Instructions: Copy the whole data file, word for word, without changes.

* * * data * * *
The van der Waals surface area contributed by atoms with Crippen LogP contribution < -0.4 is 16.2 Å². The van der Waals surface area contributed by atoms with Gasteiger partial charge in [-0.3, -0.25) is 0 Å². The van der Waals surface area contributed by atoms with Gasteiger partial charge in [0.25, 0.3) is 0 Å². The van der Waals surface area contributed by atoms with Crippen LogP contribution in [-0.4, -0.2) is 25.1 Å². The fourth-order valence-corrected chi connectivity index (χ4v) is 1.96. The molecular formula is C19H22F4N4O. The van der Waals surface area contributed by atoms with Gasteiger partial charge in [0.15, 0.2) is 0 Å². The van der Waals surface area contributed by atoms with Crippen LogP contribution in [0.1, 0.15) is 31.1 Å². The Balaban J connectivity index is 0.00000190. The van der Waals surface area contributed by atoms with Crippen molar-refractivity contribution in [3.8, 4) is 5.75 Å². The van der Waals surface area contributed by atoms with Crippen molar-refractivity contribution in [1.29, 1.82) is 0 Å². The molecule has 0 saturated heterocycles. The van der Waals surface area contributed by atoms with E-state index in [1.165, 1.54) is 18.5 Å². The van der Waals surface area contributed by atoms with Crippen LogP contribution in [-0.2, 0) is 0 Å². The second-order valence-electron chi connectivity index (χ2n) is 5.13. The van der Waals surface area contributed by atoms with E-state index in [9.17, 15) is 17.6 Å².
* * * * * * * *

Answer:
The van der Waals surface area contributed by atoms with Crippen LogP contribution < -0.4 is 16.2 Å². The van der Waals surface area contributed by atoms with Gasteiger partial charge in [-0.3, -0.25) is 0 Å². The van der Waals surface area contributed by atoms with Gasteiger partial charge in [0.25, 0.3) is 0 Å². The van der Waals surface area contributed by atoms with Crippen LogP contribution in [-0.4, -0.2) is 25.1 Å². The fourth-order valence-corrected chi connectivity index (χ4v) is 1.96. The molecular formula is C19H22F4N4O. The van der Waals surface area contributed by atoms with Gasteiger partial charge in [0.15, 0.2) is 0 Å². The van der Waals surface area contributed by atoms with Crippen LogP contribution in [0.1, 0.15) is 31.1 Å². The Balaban J connectivity index is 0.00000190. The van der Waals surface area contributed by atoms with Crippen molar-refractivity contribution in [3.8, 4) is 5.75 Å². The van der Waals surface area contributed by atoms with Crippen molar-refractivity contribution in [1.29, 1.82) is 0 Å². The molecule has 0 saturated heterocycles. The van der Waals surface area contributed by atoms with E-state index in [1.165, 1.54) is 18.5 Å². The van der Waals surface area contributed by atoms with Crippen LogP contribution in [-0.2, 0) is 0 Å². The second-order valence-electron chi connectivity index (χ2n) is 5.13. The van der Waals surface area contributed by atoms with E-state index in [9.17, 15) is 17.6 Å².